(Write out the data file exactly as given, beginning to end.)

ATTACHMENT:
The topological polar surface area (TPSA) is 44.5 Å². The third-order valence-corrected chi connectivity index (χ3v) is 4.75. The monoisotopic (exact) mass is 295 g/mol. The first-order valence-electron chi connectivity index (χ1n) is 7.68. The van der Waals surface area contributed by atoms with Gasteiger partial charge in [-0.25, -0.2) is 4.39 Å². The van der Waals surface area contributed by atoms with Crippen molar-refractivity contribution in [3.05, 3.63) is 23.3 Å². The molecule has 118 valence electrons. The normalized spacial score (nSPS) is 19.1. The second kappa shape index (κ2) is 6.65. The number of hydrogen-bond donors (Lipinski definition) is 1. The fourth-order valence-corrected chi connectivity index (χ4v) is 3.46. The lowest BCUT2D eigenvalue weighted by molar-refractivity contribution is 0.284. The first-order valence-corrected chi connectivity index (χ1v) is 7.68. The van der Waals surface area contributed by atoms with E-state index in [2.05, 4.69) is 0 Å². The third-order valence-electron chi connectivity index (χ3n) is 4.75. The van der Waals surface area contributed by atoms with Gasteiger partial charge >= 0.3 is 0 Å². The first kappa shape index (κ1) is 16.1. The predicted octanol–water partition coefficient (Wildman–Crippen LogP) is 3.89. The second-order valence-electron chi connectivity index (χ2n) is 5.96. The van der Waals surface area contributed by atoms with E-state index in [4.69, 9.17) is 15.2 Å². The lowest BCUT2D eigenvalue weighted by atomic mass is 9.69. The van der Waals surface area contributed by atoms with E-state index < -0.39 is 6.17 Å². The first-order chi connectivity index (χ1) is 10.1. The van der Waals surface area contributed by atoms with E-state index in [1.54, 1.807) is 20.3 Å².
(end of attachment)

The topological polar surface area (TPSA) is 44.5 Å². The third-order valence-corrected chi connectivity index (χ3v) is 4.75. The monoisotopic (exact) mass is 295 g/mol. The first-order valence-electron chi connectivity index (χ1n) is 7.68. The van der Waals surface area contributed by atoms with Gasteiger partial charge in [-0.25, -0.2) is 4.39 Å². The van der Waals surface area contributed by atoms with Crippen molar-refractivity contribution in [3.05, 3.63) is 23.3 Å². The molecule has 118 valence electrons. The normalized spacial score (nSPS) is 19.1. The second kappa shape index (κ2) is 6.65. The number of hydrogen-bond donors (Lipinski definition) is 1. The fourth-order valence-corrected chi connectivity index (χ4v) is 3.46. The lowest BCUT2D eigenvalue weighted by molar-refractivity contribution is 0.284. The first-order valence-corrected chi connectivity index (χ1v) is 7.68. The van der Waals surface area contributed by atoms with E-state index in [2.05, 4.69) is 0 Å². The third-order valence-electron chi connectivity index (χ3n) is 4.75. The van der Waals surface area contributed by atoms with Gasteiger partial charge >= 0.3 is 0 Å². The first kappa shape index (κ1) is 16.1. The predicted octanol–water partition coefficient (Wildman–Crippen LogP) is 3.89. The second-order valence-electron chi connectivity index (χ2n) is 5.96. The van der Waals surface area contributed by atoms with E-state index in [4.69, 9.17) is 15.2 Å². The lowest BCUT2D eigenvalue weighted by atomic mass is 9.69. The van der Waals surface area contributed by atoms with E-state index < -0.39 is 6.17 Å². The first-order chi connectivity index (χ1) is 10.1. The van der Waals surface area contributed by atoms with E-state index in [1.54, 1.807) is 20.3 Å².